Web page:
Such n Such Burgers and Tacos score 97 during food inspection caught on camera

Restaurant Ratings

DECATUR, Ala. – COVID-19 completely ended routine food inspections across Alabama between March and August of 2020. Now, they’re in full swing as environmental inspectors do random checks of restaurants in towns, cities, and counties across the state.

WHNT captured a partial food inspection on camera in Decatur.

Alabama Department of Public Health environmental inspections are completely unannounced.

An inspector will walk straight through the front door of a restaurant, introduce themselves, go into the kitchen and start observing conditions and checking the temperature of various items.

Jeremy Bryant, a senior environmentalist with the Morgan County Health Department, says most of their interactions with restaurant staff are positive and help food establishments improve their practices.

“Training and educating to help them come up with a better way to do things if they’re struggling with something or hopefully point out something that they were unaware of,” Bryant said. “We try to help them do the best job they can.”

Such n Such Burgers and Tacos in Decatur always score in the 90s on food inspection reports.
Scoring 100 is difficult.

The restaurant scored 97 during Wednesday’s inspection, one of the points was taken off for a container of sanitizer not being full enough.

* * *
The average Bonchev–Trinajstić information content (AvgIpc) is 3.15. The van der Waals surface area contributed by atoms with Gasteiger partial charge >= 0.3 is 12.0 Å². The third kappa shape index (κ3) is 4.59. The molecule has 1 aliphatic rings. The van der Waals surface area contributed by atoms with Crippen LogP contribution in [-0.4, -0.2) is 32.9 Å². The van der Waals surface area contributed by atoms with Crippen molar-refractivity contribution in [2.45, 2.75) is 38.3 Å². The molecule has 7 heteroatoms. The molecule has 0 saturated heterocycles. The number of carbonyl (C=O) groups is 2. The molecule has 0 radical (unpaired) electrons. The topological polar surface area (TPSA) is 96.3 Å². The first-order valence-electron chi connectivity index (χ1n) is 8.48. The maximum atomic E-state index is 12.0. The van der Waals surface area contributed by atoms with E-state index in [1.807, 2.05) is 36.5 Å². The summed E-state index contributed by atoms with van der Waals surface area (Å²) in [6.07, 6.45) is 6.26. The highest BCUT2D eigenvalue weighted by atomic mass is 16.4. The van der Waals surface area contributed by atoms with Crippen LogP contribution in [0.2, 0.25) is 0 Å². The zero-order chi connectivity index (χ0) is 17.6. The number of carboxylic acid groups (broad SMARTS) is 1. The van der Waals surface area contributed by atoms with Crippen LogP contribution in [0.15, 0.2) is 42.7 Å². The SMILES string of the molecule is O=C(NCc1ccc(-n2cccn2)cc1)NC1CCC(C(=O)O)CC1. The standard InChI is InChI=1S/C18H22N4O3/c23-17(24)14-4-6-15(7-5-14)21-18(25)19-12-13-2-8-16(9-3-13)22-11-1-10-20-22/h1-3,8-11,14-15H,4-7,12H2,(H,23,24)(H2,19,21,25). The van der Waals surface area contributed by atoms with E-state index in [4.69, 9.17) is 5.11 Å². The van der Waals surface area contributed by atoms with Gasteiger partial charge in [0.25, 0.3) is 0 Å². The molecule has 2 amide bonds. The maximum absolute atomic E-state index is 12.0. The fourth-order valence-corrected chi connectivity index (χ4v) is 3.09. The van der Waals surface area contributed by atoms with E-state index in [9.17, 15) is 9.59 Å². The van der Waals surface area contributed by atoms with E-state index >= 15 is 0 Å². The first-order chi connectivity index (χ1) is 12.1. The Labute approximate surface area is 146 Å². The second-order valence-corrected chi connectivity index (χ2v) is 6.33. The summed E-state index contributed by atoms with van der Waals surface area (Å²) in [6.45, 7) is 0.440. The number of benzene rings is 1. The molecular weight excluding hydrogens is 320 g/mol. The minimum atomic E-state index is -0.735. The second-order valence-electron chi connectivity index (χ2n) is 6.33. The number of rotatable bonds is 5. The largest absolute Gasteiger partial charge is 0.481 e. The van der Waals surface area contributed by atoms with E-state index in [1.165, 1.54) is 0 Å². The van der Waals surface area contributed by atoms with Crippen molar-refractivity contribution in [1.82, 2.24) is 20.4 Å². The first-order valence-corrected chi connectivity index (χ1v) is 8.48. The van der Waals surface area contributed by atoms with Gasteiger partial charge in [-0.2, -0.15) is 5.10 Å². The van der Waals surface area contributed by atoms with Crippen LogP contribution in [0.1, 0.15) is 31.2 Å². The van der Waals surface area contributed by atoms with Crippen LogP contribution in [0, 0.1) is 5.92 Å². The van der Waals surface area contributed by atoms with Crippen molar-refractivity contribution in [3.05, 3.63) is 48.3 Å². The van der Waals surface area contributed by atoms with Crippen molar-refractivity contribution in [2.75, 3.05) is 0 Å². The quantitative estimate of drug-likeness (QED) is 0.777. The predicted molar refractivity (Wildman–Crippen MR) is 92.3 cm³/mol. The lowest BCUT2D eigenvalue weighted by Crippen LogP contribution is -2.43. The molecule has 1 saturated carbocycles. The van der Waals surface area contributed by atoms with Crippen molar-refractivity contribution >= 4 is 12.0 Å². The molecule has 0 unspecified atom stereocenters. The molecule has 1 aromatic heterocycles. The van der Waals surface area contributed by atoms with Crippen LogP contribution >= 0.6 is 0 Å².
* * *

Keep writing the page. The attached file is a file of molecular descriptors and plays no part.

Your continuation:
“It’s a good grade but it’s not what I wanted,” said Such n Such owner Jason Such. “I always shoot for 100. I mean, if we could get 110, I would love 110.”

Such says not only is the food inspection process imperative, he says it helps make restaurants stronger.

“If we scored a 97, my goal is to get those things ready to go and operating again so I can score 100,” Such said. “I mean, yeah it gets frustrating but here’s the thing, he has a job to do and I have a job to do.”

When it comes to what Such calls California, Midwestern inspired cuisine, he’s not messing around.
They hickory smoke 1,200 pounds of meat weekly, on average.

Such says he’s been cooking since he was five years old.

“When an inspector walks in and says, ‘hey, I’m going to eat here today,’ I know I’m doing my job really good,” Such said.

This story includes this week’s complete Madison County restaurant rating reports from the Alabama Department of Public Health

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